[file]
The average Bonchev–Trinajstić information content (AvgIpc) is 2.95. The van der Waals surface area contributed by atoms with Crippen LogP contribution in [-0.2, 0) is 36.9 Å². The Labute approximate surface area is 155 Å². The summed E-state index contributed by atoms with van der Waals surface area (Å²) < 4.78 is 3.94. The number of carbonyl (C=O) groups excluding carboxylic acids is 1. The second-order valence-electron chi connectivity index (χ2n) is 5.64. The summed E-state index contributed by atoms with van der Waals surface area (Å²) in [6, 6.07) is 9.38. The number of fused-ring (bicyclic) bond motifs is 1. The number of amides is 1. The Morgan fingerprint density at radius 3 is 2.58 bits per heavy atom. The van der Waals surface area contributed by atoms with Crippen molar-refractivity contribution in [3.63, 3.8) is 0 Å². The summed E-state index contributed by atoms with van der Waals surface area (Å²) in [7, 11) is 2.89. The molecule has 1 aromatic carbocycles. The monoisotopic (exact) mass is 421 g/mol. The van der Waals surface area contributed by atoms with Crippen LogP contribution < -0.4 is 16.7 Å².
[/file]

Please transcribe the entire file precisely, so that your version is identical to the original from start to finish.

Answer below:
The average Bonchev–Trinajstić information content (AvgIpc) is 2.95. The van der Waals surface area contributed by atoms with Crippen LogP contribution in [-0.2, 0) is 36.9 Å². The Labute approximate surface area is 155 Å². The summed E-state index contributed by atoms with van der Waals surface area (Å²) < 4.78 is 3.94. The number of carbonyl (C=O) groups excluding carboxylic acids is 1. The second-order valence-electron chi connectivity index (χ2n) is 5.64. The summed E-state index contributed by atoms with van der Waals surface area (Å²) in [6, 6.07) is 9.38. The number of fused-ring (bicyclic) bond motifs is 1. The number of amides is 1. The Morgan fingerprint density at radius 3 is 2.58 bits per heavy atom. The van der Waals surface area contributed by atoms with Crippen molar-refractivity contribution in [3.63, 3.8) is 0 Å². The summed E-state index contributed by atoms with van der Waals surface area (Å²) in [7, 11) is 2.89. The molecule has 1 aromatic carbocycles. The monoisotopic (exact) mass is 421 g/mol. The van der Waals surface area contributed by atoms with Crippen LogP contribution < -0.4 is 16.7 Å².